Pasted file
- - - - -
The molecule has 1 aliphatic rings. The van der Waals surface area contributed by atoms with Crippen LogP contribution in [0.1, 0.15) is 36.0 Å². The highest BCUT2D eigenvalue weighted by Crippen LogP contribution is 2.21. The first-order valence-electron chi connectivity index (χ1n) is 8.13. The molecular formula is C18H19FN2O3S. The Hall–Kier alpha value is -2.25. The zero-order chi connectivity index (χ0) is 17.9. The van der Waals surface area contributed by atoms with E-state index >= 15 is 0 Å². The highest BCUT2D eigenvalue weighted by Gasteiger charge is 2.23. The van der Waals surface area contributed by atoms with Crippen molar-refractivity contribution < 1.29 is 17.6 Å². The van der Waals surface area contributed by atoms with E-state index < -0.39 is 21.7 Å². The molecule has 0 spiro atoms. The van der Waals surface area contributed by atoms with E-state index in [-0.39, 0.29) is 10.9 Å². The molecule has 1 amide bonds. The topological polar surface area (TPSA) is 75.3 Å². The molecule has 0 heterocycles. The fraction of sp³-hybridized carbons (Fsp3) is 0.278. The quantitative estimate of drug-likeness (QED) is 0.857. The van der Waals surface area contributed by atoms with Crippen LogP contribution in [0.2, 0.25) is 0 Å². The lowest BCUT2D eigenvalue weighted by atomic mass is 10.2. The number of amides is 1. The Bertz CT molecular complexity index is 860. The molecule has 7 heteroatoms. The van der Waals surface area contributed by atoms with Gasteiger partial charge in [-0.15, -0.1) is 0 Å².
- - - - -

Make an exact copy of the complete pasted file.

The molecule has 1 aliphatic rings. The van der Waals surface area contributed by atoms with Crippen LogP contribution in [0.1, 0.15) is 36.0 Å². The highest BCUT2D eigenvalue weighted by Crippen LogP contribution is 2.21. The first-order valence-electron chi connectivity index (χ1n) is 8.13. The molecular formula is C18H19FN2O3S. The Hall–Kier alpha value is -2.25. The zero-order chi connectivity index (χ0) is 17.9. The van der Waals surface area contributed by atoms with E-state index >= 15 is 0 Å². The highest BCUT2D eigenvalue weighted by Gasteiger charge is 2.23. The van der Waals surface area contributed by atoms with Crippen molar-refractivity contribution < 1.29 is 17.6 Å². The van der Waals surface area contributed by atoms with E-state index < -0.39 is 21.7 Å². The molecule has 0 spiro atoms. The van der Waals surface area contributed by atoms with E-state index in [-0.39, 0.29) is 10.9 Å². The molecule has 1 amide bonds. The topological polar surface area (TPSA) is 75.3 Å². The molecule has 0 heterocycles. The fraction of sp³-hybridized carbons (Fsp3) is 0.278. The quantitative estimate of drug-likeness (QED) is 0.857. The van der Waals surface area contributed by atoms with Crippen LogP contribution in [0.2, 0.25) is 0 Å². The lowest BCUT2D eigenvalue weighted by atomic mass is 10.2. The number of amides is 1. The Bertz CT molecular complexity index is 860. The molecule has 7 heteroatoms. The van der Waals surface area contributed by atoms with Gasteiger partial charge in [-0.15, -0.1) is 0 Å².